The Collaborative International Dictionary of English v.0.48:
Prick \Prick\, v. t. [imp. & p. p. Pricked; p. pr. & vb. n.
Pricking.] [AS. prician; akin to LG. pricken, D. prikken,
Dan. prikke, Sw. pricka. See Prick, n., and cf. Prink,
1. To pierce slightly with a sharp-pointed instrument or
substance; to make a puncture in, or to make by
puncturing; to drive a fine point into; as, to prick one
with a pin, needle, etc.; to prick a card; to prick holes
2. To fix by the point; to attach or hang by puncturing; as,
to prick a knife into a board. --Sir I. Newton.
The cooks prick it [a slice] on a prong of iron.
3. To mark or denote by a puncture; to designate by pricking;
to choose; to mark; -- sometimes with off.
Some who are pricked for sheriffs. --Bacon.
Let the soldiers for duty be carefully pricked off.
Those many, then, shall die: their names are
4. To mark the outline of by puncturing; to trace or form by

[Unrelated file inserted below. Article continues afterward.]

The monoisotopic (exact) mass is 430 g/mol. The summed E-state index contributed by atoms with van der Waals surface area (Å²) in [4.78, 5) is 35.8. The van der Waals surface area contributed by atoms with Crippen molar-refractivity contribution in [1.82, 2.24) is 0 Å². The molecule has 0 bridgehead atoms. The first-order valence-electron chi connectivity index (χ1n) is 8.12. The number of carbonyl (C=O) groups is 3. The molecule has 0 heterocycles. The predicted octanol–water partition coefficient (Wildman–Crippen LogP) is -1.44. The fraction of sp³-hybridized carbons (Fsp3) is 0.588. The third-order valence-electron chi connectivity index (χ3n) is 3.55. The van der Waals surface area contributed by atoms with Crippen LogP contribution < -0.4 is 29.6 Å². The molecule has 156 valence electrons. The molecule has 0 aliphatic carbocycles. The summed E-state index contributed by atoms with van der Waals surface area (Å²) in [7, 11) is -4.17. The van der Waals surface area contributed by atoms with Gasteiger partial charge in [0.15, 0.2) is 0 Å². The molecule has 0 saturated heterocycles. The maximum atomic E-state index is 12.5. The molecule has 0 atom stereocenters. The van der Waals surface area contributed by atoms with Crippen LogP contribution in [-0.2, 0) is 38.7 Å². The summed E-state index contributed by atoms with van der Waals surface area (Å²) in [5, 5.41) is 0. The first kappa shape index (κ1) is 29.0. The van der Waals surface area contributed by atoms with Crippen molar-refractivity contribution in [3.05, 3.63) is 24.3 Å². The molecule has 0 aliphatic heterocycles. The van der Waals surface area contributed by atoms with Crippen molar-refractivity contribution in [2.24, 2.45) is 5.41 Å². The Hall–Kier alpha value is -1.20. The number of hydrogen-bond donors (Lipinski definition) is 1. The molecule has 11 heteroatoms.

pricking; to mark by punctured dots; as, to prick a
pattern for embroidery; to prick the notes of a musical
5. To ride or guide with spurs; to spur; to goad; to incite;
to urge on; -- sometimes with on, or off.
Who pricketh his blind horse over the fallows.
The season pricketh every gentle heart. --Chaucer.
My duty pricks me on to utter that. --Shak.
6. To affect with sharp pain; to sting, as with remorse. "I
was pricked with some reproof." --Tennyson.
Now when they heard this, they were pricked in their
heart. --Acts ii. 37.
7. To make sharp; to erect into a point; to raise, as
something pointed; -- said especially of the ears of an
animal, as a horse or dog; and usually followed by up; --
hence, to prick up the ears, to listen sharply; to have
the attention and interest strongly engaged. "The courser
. . . pricks up his ears." --Dryden.
8. To render acid or pungent. [Obs.] --Hudibras.
9. To dress; to prink; -- usually with up. [Obs.]
(a) To run a middle seam through, as the cloth of a sail.
(b) To trace on a chart, as a ship's course.
(a) To drive a nail into (a horse's foot), so as to cause
(b) To nick.